Wednesday, 9 January 2019

Venting

I'm usually quite circumspect and diplomatic on this blog.

I try not to go in for polemics or to stir up controversy for the sake of it, or just to get attention.

Every now and then, however, I feel that there is something which has to be said, and this is such an occasion.

The subject is 3D printing.

Or to be correct, 3D printing design and the degree of care and attention which does - and more frequently, doesn't - go into it.

This is not a rant against the technology.

We have a couple of 3D printed locomotive bodies ourselves which were designed by Robex who have created wonderfully detailed and fine models.

Here, for example, is a screenshot of one of their FR slate wagons.
There is always another end to every spectrum, sadly.

The other day, as I was googling around for pictures to research a model, I was led to a 'shop' on perhaps the most well-known 3D print site where I was appalled to come across a fleet of what were purported to be scale models of FR stock - some of it of very rare items of rolling stock of which I know of only a few previous models, all painstakingly scratch built.

(Many of which by me.)

In most cases what is presented are computer simulated images, not actual printed models, so it is impossible to judge them in reality, but what I can see on the screen makes it exceedingly hard for me to accept the stated claim that they are accurate scale models.

There are some dimensions which are just grotesque, and other parts which, frankly, might as well be built using Lego.

It seems to me that many of these designs are being 'knocked up' in almost indecent haste with seemingly not a care that parts of them bear no obvious resemblance to the real thing.

Some of the prices are, frankly, iniquitous, and I don't mind telling you that it makes me mad.

In my view it is even more important in this digital age to keep the words caveat emptor at the forefront of your mind.

12 comments:

  1. Very true. Anyone showing JUST 3D renders isn't describing their model accurately. Aside from the issue of proportion and detail, some things can be designed in CAD but don't work in real life when printed. You also have the issue of finish - the render looks lovely, the real thing? A lot less so, but they are selling on the basis of the render. And don't get me started on the "it can be sanded or just needs a thick coat of paint" arguments...

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  2. I can't think who you're talking about Rob!! I took a punt on a couple of prints from this supplier, though thankfully not the carriages with their half timbered beading.

    The dimensions on the diesel body are strange and I wonder what drawings have been used. I don't know of anything being published. It's way too wide for an FR loco. The other looks OK but again it says it is designed for a specific mechanism which doesn't seem to have been anywhere the print or the CAD.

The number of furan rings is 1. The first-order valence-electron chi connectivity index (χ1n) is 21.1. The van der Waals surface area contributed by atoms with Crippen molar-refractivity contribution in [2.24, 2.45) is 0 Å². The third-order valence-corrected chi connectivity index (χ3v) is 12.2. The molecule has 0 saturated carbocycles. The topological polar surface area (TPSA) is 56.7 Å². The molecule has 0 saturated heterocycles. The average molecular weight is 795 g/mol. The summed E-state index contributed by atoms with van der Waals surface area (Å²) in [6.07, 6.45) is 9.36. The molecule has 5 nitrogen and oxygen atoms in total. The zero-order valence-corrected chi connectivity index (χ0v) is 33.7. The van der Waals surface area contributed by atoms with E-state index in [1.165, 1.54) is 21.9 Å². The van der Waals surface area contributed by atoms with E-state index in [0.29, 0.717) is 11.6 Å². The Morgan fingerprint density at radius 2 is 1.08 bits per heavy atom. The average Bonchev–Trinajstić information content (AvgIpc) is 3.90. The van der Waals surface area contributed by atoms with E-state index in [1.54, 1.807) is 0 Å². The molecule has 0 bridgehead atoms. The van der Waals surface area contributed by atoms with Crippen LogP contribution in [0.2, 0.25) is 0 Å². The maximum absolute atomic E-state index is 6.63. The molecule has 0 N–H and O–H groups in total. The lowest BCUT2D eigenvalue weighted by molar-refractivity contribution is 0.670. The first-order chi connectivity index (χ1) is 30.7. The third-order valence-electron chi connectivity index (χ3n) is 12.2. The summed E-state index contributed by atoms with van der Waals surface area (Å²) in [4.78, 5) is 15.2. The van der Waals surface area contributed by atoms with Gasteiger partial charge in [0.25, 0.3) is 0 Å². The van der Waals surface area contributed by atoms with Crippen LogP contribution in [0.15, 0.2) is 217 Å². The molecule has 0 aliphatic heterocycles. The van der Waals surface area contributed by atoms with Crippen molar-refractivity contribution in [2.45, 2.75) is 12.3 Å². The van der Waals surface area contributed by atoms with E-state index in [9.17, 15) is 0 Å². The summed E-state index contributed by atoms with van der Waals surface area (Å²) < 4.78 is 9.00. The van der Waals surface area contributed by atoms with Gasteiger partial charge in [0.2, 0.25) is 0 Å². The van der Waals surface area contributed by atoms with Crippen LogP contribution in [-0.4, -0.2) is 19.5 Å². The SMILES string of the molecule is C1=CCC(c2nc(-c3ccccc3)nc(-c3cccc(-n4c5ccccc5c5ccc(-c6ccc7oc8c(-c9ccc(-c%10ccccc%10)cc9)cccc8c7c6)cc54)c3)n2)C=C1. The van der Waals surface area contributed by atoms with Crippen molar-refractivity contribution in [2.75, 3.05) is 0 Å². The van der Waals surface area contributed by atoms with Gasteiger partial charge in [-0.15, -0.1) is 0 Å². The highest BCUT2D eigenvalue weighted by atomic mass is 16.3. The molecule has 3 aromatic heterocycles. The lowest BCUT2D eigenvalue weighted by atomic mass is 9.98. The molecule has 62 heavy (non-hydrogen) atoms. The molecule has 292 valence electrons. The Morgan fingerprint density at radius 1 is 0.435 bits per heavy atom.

Whilst it has allowed the modeller to produce their own possibly unique models, the trouble with 3D printing is that it allows the designer to think the drawing is the product rather than the print. Anything that says 'be the first to try this' - and there are still too many of them - suggests that even the designer hasn't bothered to get a test print done.

    Back in the day I've helped out manufacturers by building test shot after test shot to get the thing right before release. That doesn't seem to happen with the majority of the more prolific 3d designers.

    Caveat Emptor!

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  3. I think a lot of 3D print designers are chasing the money. They think that getting a lot of designs out there will make their fortune. Also, it's a (potentially) profitable hobby for them as they don't have to provide any sort of sales backup. Test building kits costs time and money, but is essential if the model is to go together for the customer, but the 3D guys think that is beneath them...

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  4. Unfortunately David, the second you update the file with even a minor change (one that won’t affect the end print ability), it automatically resets to first to try. And sadly, I do know some people can’t afford to test print every single minor change like myself. The bigger stuff? Yes that gets prototyped especially if it’s new but if it’s been printed before even in a past version of the design and I know it’s prints fine, I can’t afford to reprototype again. But that’s personal circumstance. Jon R, Bowaters Models.

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  5. I want to make it clear that I have no connection with the person who you're talking about. I'm just another modeler who to be totally honest is getting sick of seeing posts like this.

    I agree that his models aren't accurate and would definitely benefit from further work and research. But are posts like this really helpful? Surely the older generation should be helping the younger generation perfect there skills.

    I've seen a lot of similar posts and comments in the past months all about the same shapeways user but no one ever seems to want to help him. After all everyone had to start somewhere and can you all honestly say your first modelling efforts were award winning? probably not. I know I can't.